Protein-packed salads drive repeat business from consumers who want healthful, one-plate meals.
This article first appeared in the 1 June 2007 issue of Restaurants & Institutions (R&I).
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By Kate Leahy, Associate Editor
A stainless-steel salad bowl is one the best places for chefs to experiment with ingredient combinations and flavor profiles.
"We joke that there are 9 million ways to make a salad," says Carl Griffenkranz, vice president and brand leader for Atlanta-based Doc Green's Salads and Grill, which lists 10 salads on the menu as well as a handful of toppings and vinaigrettes that form the basis of custom-made salads.
Menu variety is increasingly important at many concepts, a trend spurred by willingness on the part of consumers to explore creative combinations of ingredients. "My biggest surprise when we first opened was how relatively unpopular the Caesar was. A lot of our customers have progressed beyond the Caesar salad," Griffenkranz remarks, explaining that the most popular salad at Doc Green's, the Dr. Beeks, features feta cheese, candied walnuts and raspberry vinaigrette spiked with ginger.
Not only does this open-minded approach to salads indicate that the days of forlorn sides of lettuce, shredded carrot and tomato wedges are nearly gone, it also ensures that room is being carved in menus for a growing array of main-course salads. For upscale restaurants, corporate contract services and colleges, these entrée options are a critical component of lunchtime business. For nimble chains that offer healthful meal choices, main-course salads are a way to gain consumer loyalty and generate repeat business. The results are creative, protein-filled salads that appeal to a range of consumers, from foodies battling palate fatigue to professionals watching both the clock and their waistlines.
Let's Do Lunch
Adding more entrée salads to menus can be a simple way to grow lunch business. At Om Restaurant in Cambridge, Mass., dinner entrées that range from $22 to $38 place the restaurant in the special-occasion category. Those prices are a harder sell at lunch, acknowledges Executive Chef Rachel Klein, who says customers at lunch aren't as likely to linger over an elaborate dining experience.
For Klein, this means turning some dinner appetizers and entrées into affordable lunch salads. A duck confit appetizer on the dinner menu becomes duck confit salad while roasted lamb loin is amended for lunch with the addition of arugula tossed with lemon vinaigrette. So far, the technique has been an effective means to stay true to the restaurant's aspirations while broadening its noontime appeal. There's an additional benefit too. The lunch salads are easier for the small kitchen to execute while it prepares for dinner service.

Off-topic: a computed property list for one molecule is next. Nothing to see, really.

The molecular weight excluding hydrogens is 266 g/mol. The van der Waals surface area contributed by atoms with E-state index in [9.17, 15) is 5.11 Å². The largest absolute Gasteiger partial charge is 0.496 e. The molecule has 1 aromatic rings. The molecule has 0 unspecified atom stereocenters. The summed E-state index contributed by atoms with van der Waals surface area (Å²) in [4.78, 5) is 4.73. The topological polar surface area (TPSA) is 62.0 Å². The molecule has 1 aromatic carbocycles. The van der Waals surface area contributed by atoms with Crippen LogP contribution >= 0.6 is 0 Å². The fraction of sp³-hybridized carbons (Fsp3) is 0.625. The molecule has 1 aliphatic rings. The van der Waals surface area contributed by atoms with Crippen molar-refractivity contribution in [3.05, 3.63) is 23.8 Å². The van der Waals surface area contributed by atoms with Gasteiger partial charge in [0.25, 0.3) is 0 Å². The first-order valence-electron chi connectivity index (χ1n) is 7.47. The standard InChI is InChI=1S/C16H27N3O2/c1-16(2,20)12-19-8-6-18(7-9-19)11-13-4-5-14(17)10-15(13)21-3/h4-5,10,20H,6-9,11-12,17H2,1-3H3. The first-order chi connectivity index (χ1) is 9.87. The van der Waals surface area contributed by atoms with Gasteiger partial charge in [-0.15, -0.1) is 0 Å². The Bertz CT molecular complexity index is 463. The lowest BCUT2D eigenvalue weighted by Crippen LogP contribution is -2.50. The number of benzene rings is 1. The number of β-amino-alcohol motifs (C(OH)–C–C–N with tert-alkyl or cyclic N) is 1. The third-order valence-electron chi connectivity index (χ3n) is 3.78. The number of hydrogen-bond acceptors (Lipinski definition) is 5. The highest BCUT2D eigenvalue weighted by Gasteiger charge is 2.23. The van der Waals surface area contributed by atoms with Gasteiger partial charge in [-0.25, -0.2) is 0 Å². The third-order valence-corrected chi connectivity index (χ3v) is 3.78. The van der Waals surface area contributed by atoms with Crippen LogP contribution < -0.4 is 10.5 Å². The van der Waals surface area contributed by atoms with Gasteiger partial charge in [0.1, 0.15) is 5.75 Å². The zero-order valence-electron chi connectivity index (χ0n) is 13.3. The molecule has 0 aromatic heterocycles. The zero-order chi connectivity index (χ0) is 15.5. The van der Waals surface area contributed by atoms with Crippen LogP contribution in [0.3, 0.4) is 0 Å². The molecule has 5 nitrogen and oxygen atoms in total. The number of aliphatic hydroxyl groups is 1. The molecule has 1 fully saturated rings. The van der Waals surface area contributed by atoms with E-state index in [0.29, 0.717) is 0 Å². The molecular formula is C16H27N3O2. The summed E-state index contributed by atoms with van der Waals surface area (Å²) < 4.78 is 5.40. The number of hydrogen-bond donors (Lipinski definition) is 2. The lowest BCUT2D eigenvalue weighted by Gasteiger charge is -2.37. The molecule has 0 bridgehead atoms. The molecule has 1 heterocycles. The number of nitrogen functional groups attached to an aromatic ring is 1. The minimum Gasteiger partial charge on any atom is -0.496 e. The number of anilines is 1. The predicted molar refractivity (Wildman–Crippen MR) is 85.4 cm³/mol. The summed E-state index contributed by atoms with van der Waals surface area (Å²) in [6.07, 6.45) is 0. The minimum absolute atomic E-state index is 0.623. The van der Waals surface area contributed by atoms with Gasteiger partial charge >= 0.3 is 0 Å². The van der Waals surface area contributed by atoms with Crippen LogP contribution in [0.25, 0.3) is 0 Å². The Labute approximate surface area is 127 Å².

"I definitely think [consumers] are looking for the balance of being able to go out to lunch and get back to work afterwards," Klein observes, adding that high-protein salads address consumers' growing health consciousness.
Chef-partner Jim Botsacos of Molyvos in New York City agrees. "They want light, easy, fast. We'll get them out in 45 minutes," he says of his lunch-hour customers, adding that he dedicates a significant section of the lunch menu to lighter fare. "Give them the greens, the source of protein, then add a light dressing. Have salads with cheese and some without," he advises.
Not only do protein-focused salads hold promise for upscale dining, they also perform well as grab-and-go airport fare. Vito Buscemi, culinary director for travel and hospitality services at Buffalo, N.Y.-based contractor Delaware North, has noticed that demand for healthier, higher-quality options has grown at Vito's Market, the company's proprietary upscale deli, which has locations in several airports. He's also surprised at how well a salad of mixed greens with chicken, dried cranberries, pecans and canned pears (pictured above) has performed.
"People really took to it. It sells better than the chef's salad and the Caesar salad," he says. "It's not too far out of the box," Buscemi explains. "And it's consistent."
Room to Grow
The potential barely has been tapped for salads as main courses, say some operators.
"I think it's still early in the salad category," says Griffenkranz.